Book Summary: “The Persistence of the Old Regime” by Arno Mayer


Title: The Persistence of the Old Regime: Europe to the Great War
Author: Arno Mayer
Scope: 3 stars
Readability: 3 stars
My personal rating: 4 stars
See more on my book rating system.

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Topic of Book

While most historians consider Europe to have throughly industrialized, Mayer argues that the dominant class in Europe up until World War I was still the landed nobility.

Key Take-aways

  • While Europe in 1914 had an increasingly industrial economy, its political, economic, military, religious and cultural leadership came from the landed nobility.
  • Outside of the UK, most Europeans lived in rural areas or very small towns. Agriculture was still the dominant sector of the economy.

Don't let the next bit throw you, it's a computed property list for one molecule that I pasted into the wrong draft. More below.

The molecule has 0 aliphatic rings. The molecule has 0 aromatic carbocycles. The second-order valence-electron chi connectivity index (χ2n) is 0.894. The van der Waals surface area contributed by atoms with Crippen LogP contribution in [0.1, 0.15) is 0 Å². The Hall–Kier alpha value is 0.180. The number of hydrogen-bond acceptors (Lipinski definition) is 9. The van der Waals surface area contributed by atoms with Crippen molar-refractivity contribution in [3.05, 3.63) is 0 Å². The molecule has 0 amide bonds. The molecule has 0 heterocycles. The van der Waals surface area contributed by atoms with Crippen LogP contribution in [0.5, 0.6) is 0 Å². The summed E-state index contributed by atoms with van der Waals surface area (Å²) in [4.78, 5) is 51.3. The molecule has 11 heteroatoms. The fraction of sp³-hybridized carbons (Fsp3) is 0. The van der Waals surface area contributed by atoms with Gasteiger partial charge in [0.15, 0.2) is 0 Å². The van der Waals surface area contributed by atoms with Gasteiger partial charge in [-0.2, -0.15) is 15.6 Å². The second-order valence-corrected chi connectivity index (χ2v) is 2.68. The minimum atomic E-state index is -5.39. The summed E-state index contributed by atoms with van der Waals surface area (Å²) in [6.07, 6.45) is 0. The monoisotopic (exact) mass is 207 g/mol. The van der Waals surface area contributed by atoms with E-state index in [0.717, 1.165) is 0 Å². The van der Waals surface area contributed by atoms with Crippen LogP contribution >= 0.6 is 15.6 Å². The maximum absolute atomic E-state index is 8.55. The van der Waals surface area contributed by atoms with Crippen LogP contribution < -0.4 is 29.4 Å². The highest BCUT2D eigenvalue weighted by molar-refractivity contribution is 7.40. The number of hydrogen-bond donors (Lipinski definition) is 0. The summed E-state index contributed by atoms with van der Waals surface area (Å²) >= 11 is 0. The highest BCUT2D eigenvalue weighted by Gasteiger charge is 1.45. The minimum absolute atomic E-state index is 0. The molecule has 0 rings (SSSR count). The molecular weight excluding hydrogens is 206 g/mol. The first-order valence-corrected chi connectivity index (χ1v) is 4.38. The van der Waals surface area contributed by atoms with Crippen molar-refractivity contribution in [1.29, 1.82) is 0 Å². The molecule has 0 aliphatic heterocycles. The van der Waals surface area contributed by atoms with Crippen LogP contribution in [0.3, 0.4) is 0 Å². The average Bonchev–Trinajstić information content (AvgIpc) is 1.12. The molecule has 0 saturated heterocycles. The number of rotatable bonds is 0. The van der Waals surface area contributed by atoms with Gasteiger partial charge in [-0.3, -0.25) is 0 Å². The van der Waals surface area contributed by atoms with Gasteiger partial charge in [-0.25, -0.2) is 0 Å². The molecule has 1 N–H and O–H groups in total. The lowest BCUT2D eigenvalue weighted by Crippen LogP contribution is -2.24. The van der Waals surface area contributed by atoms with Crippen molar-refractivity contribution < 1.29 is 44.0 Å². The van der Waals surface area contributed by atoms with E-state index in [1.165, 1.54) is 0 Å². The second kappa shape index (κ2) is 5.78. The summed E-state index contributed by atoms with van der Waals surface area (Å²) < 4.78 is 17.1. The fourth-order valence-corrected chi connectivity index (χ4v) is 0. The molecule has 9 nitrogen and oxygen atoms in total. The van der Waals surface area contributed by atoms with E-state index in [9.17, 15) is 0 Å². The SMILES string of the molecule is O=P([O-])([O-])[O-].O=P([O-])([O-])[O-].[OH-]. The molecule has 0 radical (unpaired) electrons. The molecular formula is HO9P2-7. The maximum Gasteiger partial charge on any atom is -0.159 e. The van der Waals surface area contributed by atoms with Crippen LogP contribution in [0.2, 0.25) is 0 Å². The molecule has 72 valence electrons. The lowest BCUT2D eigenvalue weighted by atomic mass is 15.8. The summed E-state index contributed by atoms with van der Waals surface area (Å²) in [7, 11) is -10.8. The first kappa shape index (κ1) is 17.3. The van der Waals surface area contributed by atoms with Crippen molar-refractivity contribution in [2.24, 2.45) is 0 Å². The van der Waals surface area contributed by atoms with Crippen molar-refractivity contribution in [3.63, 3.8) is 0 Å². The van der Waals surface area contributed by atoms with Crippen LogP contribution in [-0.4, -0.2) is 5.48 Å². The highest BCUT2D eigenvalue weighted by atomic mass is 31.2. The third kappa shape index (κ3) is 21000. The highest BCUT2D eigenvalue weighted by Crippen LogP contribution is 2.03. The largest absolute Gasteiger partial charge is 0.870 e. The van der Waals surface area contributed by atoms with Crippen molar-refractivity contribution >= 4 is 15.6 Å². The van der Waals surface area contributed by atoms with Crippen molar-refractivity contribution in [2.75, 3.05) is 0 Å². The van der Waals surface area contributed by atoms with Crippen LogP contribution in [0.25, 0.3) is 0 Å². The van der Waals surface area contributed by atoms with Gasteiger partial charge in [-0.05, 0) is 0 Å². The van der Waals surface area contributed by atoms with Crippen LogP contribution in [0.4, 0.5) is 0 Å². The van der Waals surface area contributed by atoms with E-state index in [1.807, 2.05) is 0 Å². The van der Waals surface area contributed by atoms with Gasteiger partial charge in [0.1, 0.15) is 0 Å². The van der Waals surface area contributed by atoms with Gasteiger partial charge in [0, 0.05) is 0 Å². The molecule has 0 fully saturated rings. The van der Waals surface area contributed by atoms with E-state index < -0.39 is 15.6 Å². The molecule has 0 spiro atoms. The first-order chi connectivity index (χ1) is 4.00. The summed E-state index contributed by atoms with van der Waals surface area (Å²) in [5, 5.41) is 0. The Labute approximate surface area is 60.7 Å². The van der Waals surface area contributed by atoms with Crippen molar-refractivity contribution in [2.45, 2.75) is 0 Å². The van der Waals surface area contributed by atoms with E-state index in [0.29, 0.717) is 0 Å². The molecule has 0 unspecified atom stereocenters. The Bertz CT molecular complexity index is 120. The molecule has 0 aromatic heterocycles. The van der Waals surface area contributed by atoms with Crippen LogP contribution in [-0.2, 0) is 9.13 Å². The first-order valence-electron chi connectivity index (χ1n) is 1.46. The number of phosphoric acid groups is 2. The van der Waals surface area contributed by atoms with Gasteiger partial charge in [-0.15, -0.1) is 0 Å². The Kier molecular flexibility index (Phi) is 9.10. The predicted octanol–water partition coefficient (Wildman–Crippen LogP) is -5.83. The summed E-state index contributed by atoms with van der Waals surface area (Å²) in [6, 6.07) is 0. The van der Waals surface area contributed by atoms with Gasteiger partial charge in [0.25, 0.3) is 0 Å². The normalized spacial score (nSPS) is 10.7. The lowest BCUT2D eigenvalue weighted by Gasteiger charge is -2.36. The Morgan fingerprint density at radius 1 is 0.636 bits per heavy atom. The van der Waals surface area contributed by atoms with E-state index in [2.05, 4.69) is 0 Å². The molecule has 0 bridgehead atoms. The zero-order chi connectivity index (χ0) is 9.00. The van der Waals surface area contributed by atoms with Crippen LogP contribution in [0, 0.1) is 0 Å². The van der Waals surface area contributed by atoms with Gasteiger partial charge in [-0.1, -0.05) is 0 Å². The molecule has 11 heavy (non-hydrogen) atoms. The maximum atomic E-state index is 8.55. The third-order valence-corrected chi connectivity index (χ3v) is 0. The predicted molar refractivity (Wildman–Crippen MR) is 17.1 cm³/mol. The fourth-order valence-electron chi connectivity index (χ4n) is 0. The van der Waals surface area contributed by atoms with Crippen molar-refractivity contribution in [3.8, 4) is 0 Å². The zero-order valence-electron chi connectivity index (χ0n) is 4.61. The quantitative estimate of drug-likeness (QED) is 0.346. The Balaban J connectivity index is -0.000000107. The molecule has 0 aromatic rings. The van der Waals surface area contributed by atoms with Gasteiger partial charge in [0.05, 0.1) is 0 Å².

• The new industrialization was circumscribed geographically to a few regions, such as the Midlands and Ruhr.
  • The wealthiest individuals were landed nobles. Most industrial companies were small. Their owners had little political influence.
  • Within the exception of France, all major powers were monarchies. The king’s ministers and civil servants were dominated by titled nobles.
  • Restricted suffrage was the norm and elected assemblies, other than France and UK, could not seriously challenge the monarchy’s power.
  • Military officers and clerics, particularly those of the highest rank, were dominated by titled nobles.
  • The middle class and successful industrialists still sought a noble title, rural landholding and living the noble lifestyle. They sent their children to schools that assimilated them into noble culture.
  • World War I and World War II would finally eliminate the titled nobility as a dominant class.

Important Quotes from Book

The Great War was an expression of the decline and fall of the old order fighting to prolong its life rather than of the explosive rise of industrial capitalism bent on imposing its primacy.